Chapter 8. Techniques of Flight Instruction


Integrated flight instruction begins with the first briefing on the function of the flight controls. This briefing includes the instrument indications to be expected, as well as the outside references to be used to control the attitude of the aircraft.

Each new flight maneuver is introduced using both outside and instrument references with students developing the ability to maneuver an aircraft equally as well by instrument or outside references. They naturally accept the fact that the manipulation of the flight controls is identical, regardless of which references are used to determine the attitude of the aircraft. This practice should continue throughout the flight instruction for all maneuvers. To fully achieve the demonstrated benefits of this type of training, the use of visual and instrument references must be constantly integrated throughout the training. Failure to do so lengthens the flight instruction necessary for the student to achieve the competency required for a private pilot certificate.

See and Avoid

From the start of flight training, the instructor must ensure students develop the habit of looking for other air traffic at all times. If students believe the instructor assumes all responsibility for scanning and collision avoidance procedures, they do not develop the habit of maintaining a constant vigilance, which is essential to safety. Any observed tendency of a student to enter flight maneuvers without first making a careful check for other air traffic must be corrected immediately. Recent studies of midair collisions determined that:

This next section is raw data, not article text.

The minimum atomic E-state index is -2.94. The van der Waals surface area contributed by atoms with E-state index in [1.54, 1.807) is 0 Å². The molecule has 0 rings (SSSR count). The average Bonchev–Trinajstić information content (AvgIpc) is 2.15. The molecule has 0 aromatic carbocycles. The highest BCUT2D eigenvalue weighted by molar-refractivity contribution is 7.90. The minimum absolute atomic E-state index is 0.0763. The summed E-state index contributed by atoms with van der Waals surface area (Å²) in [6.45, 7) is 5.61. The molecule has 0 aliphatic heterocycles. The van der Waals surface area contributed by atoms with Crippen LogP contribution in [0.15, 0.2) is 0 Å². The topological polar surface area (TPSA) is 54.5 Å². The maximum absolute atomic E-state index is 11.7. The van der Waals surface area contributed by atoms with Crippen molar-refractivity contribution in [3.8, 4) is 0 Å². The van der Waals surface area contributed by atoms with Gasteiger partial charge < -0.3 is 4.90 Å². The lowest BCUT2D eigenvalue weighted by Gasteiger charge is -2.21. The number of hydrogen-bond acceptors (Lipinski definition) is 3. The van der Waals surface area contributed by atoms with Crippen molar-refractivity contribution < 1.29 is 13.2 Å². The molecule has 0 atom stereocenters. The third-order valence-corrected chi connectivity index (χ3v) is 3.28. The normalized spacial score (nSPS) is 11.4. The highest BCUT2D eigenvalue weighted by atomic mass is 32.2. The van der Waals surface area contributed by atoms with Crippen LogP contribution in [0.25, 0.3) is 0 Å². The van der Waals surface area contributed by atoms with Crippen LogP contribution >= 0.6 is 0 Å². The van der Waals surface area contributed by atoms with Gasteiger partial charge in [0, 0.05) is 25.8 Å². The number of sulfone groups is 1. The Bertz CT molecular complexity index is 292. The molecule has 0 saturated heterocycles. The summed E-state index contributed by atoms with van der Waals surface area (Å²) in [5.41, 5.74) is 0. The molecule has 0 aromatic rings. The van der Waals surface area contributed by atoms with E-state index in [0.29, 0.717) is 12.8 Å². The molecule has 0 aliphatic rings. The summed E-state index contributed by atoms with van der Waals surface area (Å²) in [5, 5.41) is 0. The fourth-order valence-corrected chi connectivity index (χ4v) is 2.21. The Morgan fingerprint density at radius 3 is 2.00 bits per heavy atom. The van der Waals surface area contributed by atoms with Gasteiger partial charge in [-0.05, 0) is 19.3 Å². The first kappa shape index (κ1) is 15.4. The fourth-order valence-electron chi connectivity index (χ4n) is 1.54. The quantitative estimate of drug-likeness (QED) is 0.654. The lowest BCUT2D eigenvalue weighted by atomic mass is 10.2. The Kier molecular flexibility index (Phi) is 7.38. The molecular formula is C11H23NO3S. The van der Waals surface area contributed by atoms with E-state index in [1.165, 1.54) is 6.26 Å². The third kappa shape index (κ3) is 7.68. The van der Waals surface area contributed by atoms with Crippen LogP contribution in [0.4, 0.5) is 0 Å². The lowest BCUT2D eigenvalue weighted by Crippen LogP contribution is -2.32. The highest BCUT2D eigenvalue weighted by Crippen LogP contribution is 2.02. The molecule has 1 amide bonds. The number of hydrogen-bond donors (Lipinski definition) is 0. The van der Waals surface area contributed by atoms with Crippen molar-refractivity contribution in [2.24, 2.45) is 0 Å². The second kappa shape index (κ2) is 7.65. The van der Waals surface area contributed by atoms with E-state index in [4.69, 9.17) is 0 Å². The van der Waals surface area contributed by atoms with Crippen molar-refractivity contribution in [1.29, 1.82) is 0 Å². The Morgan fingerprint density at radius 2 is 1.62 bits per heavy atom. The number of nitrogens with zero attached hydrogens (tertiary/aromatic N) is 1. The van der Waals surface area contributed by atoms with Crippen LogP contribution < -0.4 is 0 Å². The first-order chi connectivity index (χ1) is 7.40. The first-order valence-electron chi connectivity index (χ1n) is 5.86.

• Flight instructors were onboard the aircraft in 37 percent of the accidents in the study.
  • Most of the aircraft involved in collisions are engaged in recreational flying not on any type of flight plan.
  • Most midair collisions occur in VFR weather conditions during weekend daylight hours.
  • The vast majority of accidents occurred at or near nontowered airports and at altitudes below 1,000 feet.
  • Pilots of all experience levels were involved in midair collisions, from pilots on their first solo, to 20,000 hour veterans.
  • Most collisions occur in daylight with visibility greater than 3 miles.

It is imperative to introduce 14 CFR section 91.113 “Right-of-way” rules to the student. Practice the “see and avoid” concept at all times regardless of whether the training is conducted under VFR or instrument flight rules (IFR). For more information on how to reduce the odds of becoming involved in a midair collision, see

Assessment of Piloting Ability

Assessment is an essential component of the teaching process and determines how, what, and how well a student is learning. A well designed assessment provides a student with something constructive upon which he or she can work or build. An assessment should provide direction and guidance to raise the level of performance. Students must understand the purpose of the assessment; otherwise, they will be unlikely to accept the evaluation offered and little improvement will result. There are many types of assessment, but the flight instructor generally uses the review, collaborative assessment (LCG), written tests, and performance-based tests to ascertain knowledge or practical skill levels. Refer to chapter 5 for an in-depth discussion of the types of assessment available to the flight instructor.

An assessment can also be used as a tool for reteaching. Although not all assessments lend themselves to reteaching, the instructor should be alert to the possibility and take advantage of the opportunity when it arises. In assessing the ability of a student, the instructor initially determines if he or she understands the procedure or maneuver. Then, the instructor demonstrates the maneuver, allows the student to practice the maneuver under direction, and finally evaluates student accomplishment by observing the performance.

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